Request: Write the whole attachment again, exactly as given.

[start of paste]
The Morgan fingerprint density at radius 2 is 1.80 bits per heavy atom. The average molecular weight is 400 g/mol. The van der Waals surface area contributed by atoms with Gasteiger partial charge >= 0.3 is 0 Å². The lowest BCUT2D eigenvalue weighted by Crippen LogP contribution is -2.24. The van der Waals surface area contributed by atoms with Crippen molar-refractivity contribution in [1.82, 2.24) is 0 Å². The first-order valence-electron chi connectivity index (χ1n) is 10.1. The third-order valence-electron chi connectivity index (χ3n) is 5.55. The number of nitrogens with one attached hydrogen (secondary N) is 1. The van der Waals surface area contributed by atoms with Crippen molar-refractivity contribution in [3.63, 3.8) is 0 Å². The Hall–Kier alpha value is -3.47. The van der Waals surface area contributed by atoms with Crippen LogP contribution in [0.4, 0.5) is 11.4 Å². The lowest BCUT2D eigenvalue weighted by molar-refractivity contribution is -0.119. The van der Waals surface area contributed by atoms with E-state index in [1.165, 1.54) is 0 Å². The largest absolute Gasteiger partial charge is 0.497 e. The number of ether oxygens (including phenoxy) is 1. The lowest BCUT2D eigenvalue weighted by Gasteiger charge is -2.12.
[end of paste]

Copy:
The Morgan fingerprint density at radius 2 is 1.80 bits per heavy atom. The average molecular weight is 400 g/mol. The van der Waals surface area contributed by atoms with Gasteiger partial charge >= 0.3 is 0 Å². The lowest BCUT2D eigenvalue weighted by Crippen LogP contribution is -2.24. The van der Waals surface area contributed by atoms with Crippen molar-refractivity contribution in [1.82, 2.24) is 0 Å². The first-order valence-electron chi connectivity index (χ1n) is 10.1. The third-order valence-electron chi connectivity index (χ3n) is 5.55. The number of nitrogens with one attached hydrogen (secondary N) is 1. The van der Waals surface area contributed by atoms with Crippen molar-refractivity contribution in [3.63, 3.8) is 0 Å². The Hall–Kier alpha value is -3.47. The van der Waals surface area contributed by atoms with Crippen LogP contribution in [0.4, 0.5) is 11.4 Å². The lowest BCUT2D eigenvalue weighted by molar-refractivity contribution is -0.119. The van der Waals surface area contributed by atoms with E-state index in [1.165, 1.54) is 0 Å². The largest absolute Gasteiger partial charge is 0.497 e. The number of ether oxygens (including phenoxy) is 1. The lowest BCUT2D eigenvalue weighted by Gasteiger charge is -2.12.